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What to do if, for example, “host2” does not have a white IP address, is it behind NAT or in general all incoming connections to it are closed? Or, for example, Windows is on “host2” and there is no possibility to install an SSH server?

This case, there is Remote TCP forwarding:

Now you need to establish an ssh connection in the opposite direction – from “host2” to “host1”. Those. Our administrative workstation will be an SSH server and will be available over SSH with “host2”, and on “host2” we will need to connect with an SSH client:

ssh -R 9999: localhost: 5432 host1 , If on “host2” Windows

How it works

You will also have additional security issues on “host1” if you do not trust the host2 node. However, this is beyond the scope of this article.

And, of course, you somehow (yourself or with outside help) must initiate an ssh connection from “host2” by entering the above command, and “host1” must have a white IP address and an open SSH port.

After installing an ssh connection, everything works in the same way as the previous chapter.

3) TCP forwarding chain through several nodes

In closed networks, it often happens that the node we need is directly unavailable. Those. we can go to the desired host only by the chain, for example, host1 → host2 → host3 → host4:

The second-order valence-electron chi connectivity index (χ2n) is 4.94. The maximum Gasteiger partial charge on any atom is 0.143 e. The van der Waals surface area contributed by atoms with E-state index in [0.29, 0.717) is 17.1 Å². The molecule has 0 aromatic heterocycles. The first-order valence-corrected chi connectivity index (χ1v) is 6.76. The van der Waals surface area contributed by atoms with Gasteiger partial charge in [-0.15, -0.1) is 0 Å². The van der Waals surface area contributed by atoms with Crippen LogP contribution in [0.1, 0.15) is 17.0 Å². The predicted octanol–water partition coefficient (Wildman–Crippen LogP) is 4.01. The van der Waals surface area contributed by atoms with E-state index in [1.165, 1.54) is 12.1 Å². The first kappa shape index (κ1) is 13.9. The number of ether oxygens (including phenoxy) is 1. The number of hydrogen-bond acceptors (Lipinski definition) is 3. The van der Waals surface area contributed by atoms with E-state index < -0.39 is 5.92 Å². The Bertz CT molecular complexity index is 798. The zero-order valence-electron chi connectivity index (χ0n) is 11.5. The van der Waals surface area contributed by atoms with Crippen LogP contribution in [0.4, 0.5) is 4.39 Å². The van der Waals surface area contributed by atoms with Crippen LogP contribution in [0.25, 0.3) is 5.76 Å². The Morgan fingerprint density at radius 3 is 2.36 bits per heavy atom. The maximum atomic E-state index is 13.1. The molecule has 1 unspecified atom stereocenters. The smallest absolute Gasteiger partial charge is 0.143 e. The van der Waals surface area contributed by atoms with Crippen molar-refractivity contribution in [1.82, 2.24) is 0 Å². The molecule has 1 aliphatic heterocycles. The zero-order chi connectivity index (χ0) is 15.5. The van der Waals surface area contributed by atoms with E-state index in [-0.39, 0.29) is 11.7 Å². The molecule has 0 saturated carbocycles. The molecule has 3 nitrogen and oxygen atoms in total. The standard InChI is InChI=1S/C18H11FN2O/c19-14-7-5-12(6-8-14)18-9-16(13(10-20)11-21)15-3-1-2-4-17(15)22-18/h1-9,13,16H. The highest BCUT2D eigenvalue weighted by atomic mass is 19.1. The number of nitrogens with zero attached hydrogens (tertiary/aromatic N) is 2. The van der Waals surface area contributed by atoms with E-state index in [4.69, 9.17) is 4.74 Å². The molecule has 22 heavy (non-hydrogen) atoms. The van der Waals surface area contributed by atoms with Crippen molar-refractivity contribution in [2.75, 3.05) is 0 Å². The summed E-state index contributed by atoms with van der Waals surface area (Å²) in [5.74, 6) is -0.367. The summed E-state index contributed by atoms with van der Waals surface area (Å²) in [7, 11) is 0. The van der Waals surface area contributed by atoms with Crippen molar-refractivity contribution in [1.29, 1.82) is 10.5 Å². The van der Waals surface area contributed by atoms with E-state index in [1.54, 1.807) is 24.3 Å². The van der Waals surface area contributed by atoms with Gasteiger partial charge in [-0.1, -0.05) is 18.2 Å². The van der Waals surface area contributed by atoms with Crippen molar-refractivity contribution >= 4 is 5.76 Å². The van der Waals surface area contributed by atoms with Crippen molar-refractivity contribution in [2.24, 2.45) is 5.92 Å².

host1 # ssh host2 , host2 # ssh host3 , host3 # ssh host4 , host4 # echo hello host4

This can occur, for example, if these nodes are gateways, or if only gateways to neighboring subnets are accessible on them.

In this case, we can also do TCP forwarding along the chain:

Here, ports 9991, 9992, 9993 are chosen for clarity, in practice you can use the same port (for example, 9999), if it is free on all nodes.

Total need to run the following command chain:

# ssh -L 9991: localhost: 9992 host2 , host2 # ssh -L 9992: localhost: 9993 host3 , host3 # ssh -L 9993: localhost: 5432 host4

How it works

4) TCP forwarding ssh connections

Sometimes you need to connect via ssh to a server that is directly unavailable, and access is possible only via a chain of ssh servers (see previous chapter). Now we have the necessary knowledge to do the following:

host1 # ssh -L 2222: localhost: 2222 host2 , host2 # ssh -L 2222: host4: 22 host3